anemometer with a continuous recorder and data logger for the entire 
duration of the monitoring event. The average wind speed must be 
determined at 5-minute intervals. The gust must be determined at 3-
second intervals. Further, when taking surface measurements, the 
sampling probe must be held no more than 5 centimeters above the 
landfill surface (e.g., using a mechanical device such as a wheel on a 
pole).
    The EPA is also limiting the use of Tier 4 at landfills with a GCCS 
installed. In order for a landfill with an operational GCCS to qualify 
for Tier 4, the GCCS must have operated for at least 75 percent of the 
12 months prior to initiating Tier 4 testing. The EPA is finalizing 
reporting and recordkeeping requirements for the annual operating hours 
of destruction devices in order to verify that a landfill with a GCCS 
installed and opting for Tier 4 meets the GCCS criteria for having 
operated the system.
    The EPA is also finalizing reporting and recordkeeping requirements 
to improve the transparency of SEM testing. To ensure that a GCCS is 
installed in a timely manner, the EPA is requiring a GCCS to be 
installed and operated within 30 months of the most recent NMOC 
emission rate report in which the calculated NMOC emission rate equals 
or exceeds 34 Mg/yr according to Tier 2, once there is any measured 
concentration of methane of 500 ppm or greater from the surface of the 
landfill. To improve the transparency of SEM testing, landfill owners 
or operators must notify the delegated authority 30 days prior to 
conducting Tier 4 tests and maintain records of all SEM monitoring data 
and calibrations.
3. Criteria for Removing GCCS
    Landfill emissions increase as waste is added to a landfill, but 
decline over time; as waste decays, a landfill produces less and less 
methane and other pollutants. In the proposed revisions to the NSPS (79 
FR 41811), the EPA requested comment on whether the three criteria for 
control device removal in 40 CFR part 60, subpart WWW were appropriate 
for proposed 40 CFR part 60, subpart XXX, and whether alternative 
criteria such as consecutive

[[Page 59343]]

quarterly measurements below a surface emission threshold should also 
be considered. Additionally, in the proposed revisions to the Emission 
Guidelines (80 FR 52112), the EPA recognized that many open landfills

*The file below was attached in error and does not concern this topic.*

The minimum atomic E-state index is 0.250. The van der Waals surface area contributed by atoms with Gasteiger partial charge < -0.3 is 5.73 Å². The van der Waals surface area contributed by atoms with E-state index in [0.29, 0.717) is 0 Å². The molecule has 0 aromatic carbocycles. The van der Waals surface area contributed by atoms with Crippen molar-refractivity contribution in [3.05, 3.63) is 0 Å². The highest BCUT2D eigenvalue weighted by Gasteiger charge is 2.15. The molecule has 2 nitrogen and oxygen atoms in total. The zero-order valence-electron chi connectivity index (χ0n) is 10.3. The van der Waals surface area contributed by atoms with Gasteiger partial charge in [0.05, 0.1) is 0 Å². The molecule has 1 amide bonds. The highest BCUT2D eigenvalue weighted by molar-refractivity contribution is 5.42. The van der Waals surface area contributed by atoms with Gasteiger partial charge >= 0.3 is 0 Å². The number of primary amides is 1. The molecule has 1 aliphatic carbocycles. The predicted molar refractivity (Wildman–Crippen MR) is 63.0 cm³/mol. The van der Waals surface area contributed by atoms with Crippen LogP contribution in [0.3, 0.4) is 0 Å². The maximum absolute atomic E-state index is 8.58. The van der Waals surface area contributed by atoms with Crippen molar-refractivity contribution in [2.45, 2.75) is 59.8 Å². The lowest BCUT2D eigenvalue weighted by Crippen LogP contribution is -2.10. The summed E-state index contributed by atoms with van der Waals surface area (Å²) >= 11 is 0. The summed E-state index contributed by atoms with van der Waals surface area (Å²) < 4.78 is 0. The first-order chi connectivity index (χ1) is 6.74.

subject to control requirements contain inactive areas that have 
experienced declining LFG flows. The EPA is finalizing criteria for 
determining when it is appropriate to cap, remove, or decommission a 
portion of the GCCS. The criteria for capping, removing, or 
decommissioning the GCCS are: (1) The landfill is closed, (2) the 
calculated NMOC emission rate at the landfill is less than 34 Mg/yr on 
three successive test dates, and (3) the GCCS has operated for at least 
15 years or the landfill owner or operator can demonstrate that the 
GCCS will be unable to operate for 15 years due to declining gas flows.
4. Excluding Non-Productive Areas From Control
    In the proposed revisions to the NSPS (79 FR 41817), the EPA 
recognized that there are situations in which the quantity of gas 
production has greatly declined in separate closed areas of some 
landfills, and the methane content has fallen such that the area is 
producing insufficient gas to properly operate a GCCS and control 
device. Thus, the EPA is finalizing a provision that allows the use of 
actual flow data when estimating NMOC emissions for the purposes of 
excluding low- or non-productive areas of the landfill from control. To 
determine whether NMOC emissions from non-productive areas of the 
landfill are less than 1 percent of the total landfill NMOC emissions 
(and hence controls are not required), subpart WWW relies on modeled 
(calculated) NMOC rates (see 40 CFR 60.759(a)(3)(ii)). To refine the 
measurements of these non-productive areas, subpart XXX (40 CFR 
60.769(a)(3)(ii)) allows owners or operators of landfills with 
physically separated, closed areas to either model NMOC emission rates, 
or determine the flow rate of LFG using actual measurements, to 
determine NMOC emissions. Using actual flow measurements yields a more 
precise measurement of NMOC emissions for purposes of demonstrating the 
closed area represents less than 1 percent of the landfill's total NMOC 
emissions. The NSPS has historically allowed owners or operators to 
exclude from control areas that are non-productive. In the final rule, 
the retained the 1 percent criteria level, rather than raising it, to 
prevent landfills from excluding areas from control unless emissions 
were very low. But, to help owners or operators demonstrate that a non-
productive area may be excluded from control, the final rule allows the 
owner or operator to use site-specific flow measurements to determine 
NMOC emissions.
5. Landfill Gas Treatment
    The EPA is finalizing two provisions related to LFG treatment. 
First, the EPA is clarifying that the use of treated LFG is not limited 
to use as a fuel for a stationary combustion device but also allows 
other beneficial uses such as vehicle fuel, production of high-Btu gas 
for pipeline injection, and use as a raw material in a chemical 
manufacturing process. Second, the EPA is defining ``treated landfill 
gas'' as LFG processed in a treatment system meeting the requirements 
in 40 CFR part 60, subpart XXX and defining ``treatment system'' as a 
system that filters, de-waters, and compresses LFG for sale or 
beneficial use. Owners or operators must develop a site-specific 
treatment system monitoring plan that includes monitoring parameters